On waiting, finding, and what are rules and what are guidelines

I have been reprimanded.

FF called me to tell me off for all the He’s Just Not That Into You bumf I’ve quoted at her for the past two years. Apparently it’s unacceptable for me not to practice what I preach…

Let me explain – after KM’s wedding, I waited. Probably not patiently, but I waited, nevertheless, the prerequisite three days (the guideline that states after a date it’s acceptable and even advisable to leave it for three days before making contact again – clearly made up in the pre-iPhone age). Then in despair, moaned to CC about the fact that I was impatient to find the piano player, who then told me to ask the groom for help. The groom gave me information which would lead me to the piano player and then…

In short – piano and I found each other.

So far, that’s all the story there is to tell, and that may also be all the story there ever is to tell (real life never working out quite like life does in cheesy romantic comedies).

However, according to HJNTIY, I shouldn’t have even asked the groom for help. I should have done nothing. NOTHING AT ALL. Because, in the book, women are told that men will move mountains to find us if they have to when they like us. That they will feel this overwhelming compulsion to be with us, that is so irresistable they won’t be able to do anything until they have us.

I’m not sure if this is the case in America (are American men really so singularly focused?) but when it comes to the shy Brit, experience would suggest that a few well-placed hints are needed to encourage the man to take action. And by hints I mean making it entirely and abundantly clear that, were he to ask you out, the answer would absolutely be yes.

There is an element of embarrassment when you get stuck on dropping hints to a man who clearly DOES NOT WANT to take you out. Which is where HJNTIY comes in, to save women the indignity of chasing after the hopeless and impossible, to prevent us from wasting our efforts and energies on men who clearly do not want to play. The book is very successful if that is its aim.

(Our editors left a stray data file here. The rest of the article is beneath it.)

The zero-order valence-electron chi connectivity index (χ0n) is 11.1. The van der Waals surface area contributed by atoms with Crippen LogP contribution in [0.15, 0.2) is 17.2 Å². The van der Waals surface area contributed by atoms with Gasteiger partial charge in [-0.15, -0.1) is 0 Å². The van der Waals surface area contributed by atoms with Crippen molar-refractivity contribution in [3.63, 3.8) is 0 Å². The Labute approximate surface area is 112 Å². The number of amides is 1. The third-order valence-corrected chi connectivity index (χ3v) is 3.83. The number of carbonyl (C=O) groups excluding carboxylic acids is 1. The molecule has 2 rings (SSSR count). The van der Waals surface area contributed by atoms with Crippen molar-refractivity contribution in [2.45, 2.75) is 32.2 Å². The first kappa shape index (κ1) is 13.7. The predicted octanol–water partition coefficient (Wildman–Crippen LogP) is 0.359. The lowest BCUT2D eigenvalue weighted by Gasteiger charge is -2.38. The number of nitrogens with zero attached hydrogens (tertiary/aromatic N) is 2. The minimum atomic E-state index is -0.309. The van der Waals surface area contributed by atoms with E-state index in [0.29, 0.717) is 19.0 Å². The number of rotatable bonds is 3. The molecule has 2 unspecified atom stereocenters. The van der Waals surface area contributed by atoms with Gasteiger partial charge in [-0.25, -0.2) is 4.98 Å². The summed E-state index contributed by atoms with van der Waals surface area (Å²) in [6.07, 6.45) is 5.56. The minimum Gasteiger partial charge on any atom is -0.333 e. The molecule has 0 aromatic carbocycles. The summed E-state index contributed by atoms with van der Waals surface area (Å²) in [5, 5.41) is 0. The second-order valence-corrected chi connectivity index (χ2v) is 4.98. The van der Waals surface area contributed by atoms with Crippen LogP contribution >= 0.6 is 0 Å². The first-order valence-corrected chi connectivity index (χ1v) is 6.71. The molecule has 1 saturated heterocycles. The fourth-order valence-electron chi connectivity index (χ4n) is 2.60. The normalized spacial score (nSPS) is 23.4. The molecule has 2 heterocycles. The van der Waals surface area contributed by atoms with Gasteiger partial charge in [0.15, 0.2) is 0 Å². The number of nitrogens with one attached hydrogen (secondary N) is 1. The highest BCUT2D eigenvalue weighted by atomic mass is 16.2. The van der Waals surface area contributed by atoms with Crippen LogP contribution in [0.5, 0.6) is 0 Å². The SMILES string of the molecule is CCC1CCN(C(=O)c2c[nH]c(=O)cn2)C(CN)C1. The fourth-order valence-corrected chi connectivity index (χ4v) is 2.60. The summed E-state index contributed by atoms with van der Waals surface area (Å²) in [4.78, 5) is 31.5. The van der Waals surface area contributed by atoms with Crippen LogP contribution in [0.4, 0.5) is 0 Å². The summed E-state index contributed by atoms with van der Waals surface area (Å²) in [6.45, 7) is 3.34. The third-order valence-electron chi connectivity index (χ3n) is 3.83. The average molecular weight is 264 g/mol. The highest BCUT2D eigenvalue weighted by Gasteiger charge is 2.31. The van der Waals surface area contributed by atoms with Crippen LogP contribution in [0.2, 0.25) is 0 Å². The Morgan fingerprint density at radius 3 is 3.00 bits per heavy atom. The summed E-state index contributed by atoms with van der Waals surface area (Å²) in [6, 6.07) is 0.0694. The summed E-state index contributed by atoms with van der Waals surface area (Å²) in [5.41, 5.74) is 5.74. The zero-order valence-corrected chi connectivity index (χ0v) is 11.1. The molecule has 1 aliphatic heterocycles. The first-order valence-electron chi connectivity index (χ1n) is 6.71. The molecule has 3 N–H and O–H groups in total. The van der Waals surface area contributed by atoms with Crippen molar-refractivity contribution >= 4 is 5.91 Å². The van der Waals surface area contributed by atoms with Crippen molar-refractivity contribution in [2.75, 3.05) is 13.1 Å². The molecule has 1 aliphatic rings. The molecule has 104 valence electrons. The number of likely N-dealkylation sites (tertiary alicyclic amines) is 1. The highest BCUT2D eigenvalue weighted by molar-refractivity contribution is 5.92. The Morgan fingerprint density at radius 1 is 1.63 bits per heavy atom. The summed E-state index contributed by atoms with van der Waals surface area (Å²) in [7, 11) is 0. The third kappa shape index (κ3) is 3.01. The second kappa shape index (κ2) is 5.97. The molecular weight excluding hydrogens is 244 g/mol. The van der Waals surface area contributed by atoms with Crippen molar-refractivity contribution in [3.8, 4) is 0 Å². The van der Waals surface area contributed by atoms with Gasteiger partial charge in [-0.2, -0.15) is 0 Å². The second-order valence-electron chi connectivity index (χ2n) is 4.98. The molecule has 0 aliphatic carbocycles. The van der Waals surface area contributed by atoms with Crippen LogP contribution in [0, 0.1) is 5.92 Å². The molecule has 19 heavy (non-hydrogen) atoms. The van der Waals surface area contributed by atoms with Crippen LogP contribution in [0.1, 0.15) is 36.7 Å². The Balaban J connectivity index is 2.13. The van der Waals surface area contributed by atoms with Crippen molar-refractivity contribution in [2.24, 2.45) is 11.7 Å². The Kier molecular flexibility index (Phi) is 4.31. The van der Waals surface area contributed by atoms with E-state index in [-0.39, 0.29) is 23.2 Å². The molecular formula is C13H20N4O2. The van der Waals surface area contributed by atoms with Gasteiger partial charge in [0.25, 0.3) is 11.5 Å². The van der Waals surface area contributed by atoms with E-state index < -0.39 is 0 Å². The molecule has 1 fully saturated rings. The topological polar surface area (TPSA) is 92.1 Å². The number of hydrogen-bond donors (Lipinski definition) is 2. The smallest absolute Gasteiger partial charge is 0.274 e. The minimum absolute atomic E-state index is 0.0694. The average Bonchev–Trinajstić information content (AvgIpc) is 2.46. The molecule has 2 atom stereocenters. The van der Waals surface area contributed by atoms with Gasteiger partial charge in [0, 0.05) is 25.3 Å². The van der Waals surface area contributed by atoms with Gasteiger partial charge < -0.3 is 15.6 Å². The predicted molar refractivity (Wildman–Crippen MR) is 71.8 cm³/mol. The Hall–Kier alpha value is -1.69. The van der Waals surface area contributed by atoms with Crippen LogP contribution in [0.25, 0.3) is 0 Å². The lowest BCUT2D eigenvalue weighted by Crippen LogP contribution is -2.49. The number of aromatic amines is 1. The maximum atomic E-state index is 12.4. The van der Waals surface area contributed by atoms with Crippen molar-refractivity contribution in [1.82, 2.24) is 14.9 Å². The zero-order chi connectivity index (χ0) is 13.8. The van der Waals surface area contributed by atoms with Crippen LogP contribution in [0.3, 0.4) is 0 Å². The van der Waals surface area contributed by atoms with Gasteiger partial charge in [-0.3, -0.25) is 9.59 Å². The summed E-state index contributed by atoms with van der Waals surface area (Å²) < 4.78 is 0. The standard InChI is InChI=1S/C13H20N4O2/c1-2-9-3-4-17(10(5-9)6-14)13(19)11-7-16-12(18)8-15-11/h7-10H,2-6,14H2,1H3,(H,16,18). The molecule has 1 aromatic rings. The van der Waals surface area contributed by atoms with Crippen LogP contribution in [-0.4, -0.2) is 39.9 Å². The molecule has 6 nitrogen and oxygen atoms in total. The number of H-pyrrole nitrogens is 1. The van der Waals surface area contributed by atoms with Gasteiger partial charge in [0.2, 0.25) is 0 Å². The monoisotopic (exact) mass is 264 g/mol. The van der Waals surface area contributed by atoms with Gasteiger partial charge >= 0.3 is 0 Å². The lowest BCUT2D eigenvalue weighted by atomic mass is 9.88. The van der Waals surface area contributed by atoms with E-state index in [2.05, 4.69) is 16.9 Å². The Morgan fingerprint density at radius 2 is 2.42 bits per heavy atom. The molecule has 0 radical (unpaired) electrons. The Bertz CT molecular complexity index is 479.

But it’s not very empowering to be compelled to do nothing except wait. Waiting makes me feel like a dolly in a box on the shelf of a toy shop, just waiting to be picked up and taken home. Waiting makes me feel out of control. Waiting makes me feel like the Sixties didn’t happen and that it’s a man’s world after all.

If women always did nothing, how would men know they’ve got the green light to go ahead?

So although I’ve been preaching the whole HJNTIY mantra to all of my female friends, when the rubber hits the road, I find myself incapable of simply doing nothing.

I broke the rules. FF clocked it. So we have agreed that instead of abiding by these self-help texts as rules, we ought to take them as guidelines.

There are enough indignities to be suffered alongside all the exhilarating highs as it is, without adding to them with your own blinding idiocy. So if there is a rule, it’s to preserve your dignity in the pursuit of wholesome and long-term relationships with members of the opposite sex. But any and all advice on how you go about this are to be taken purely as guidelines.


2 responses to “On waiting, finding, and what are rules and what are guidelines

  1. Americans are after the American dream. Brits….don’t often know what they are after until it hits them in the face…

  2. Pingback: HJNTIY « All manner of things will be well·

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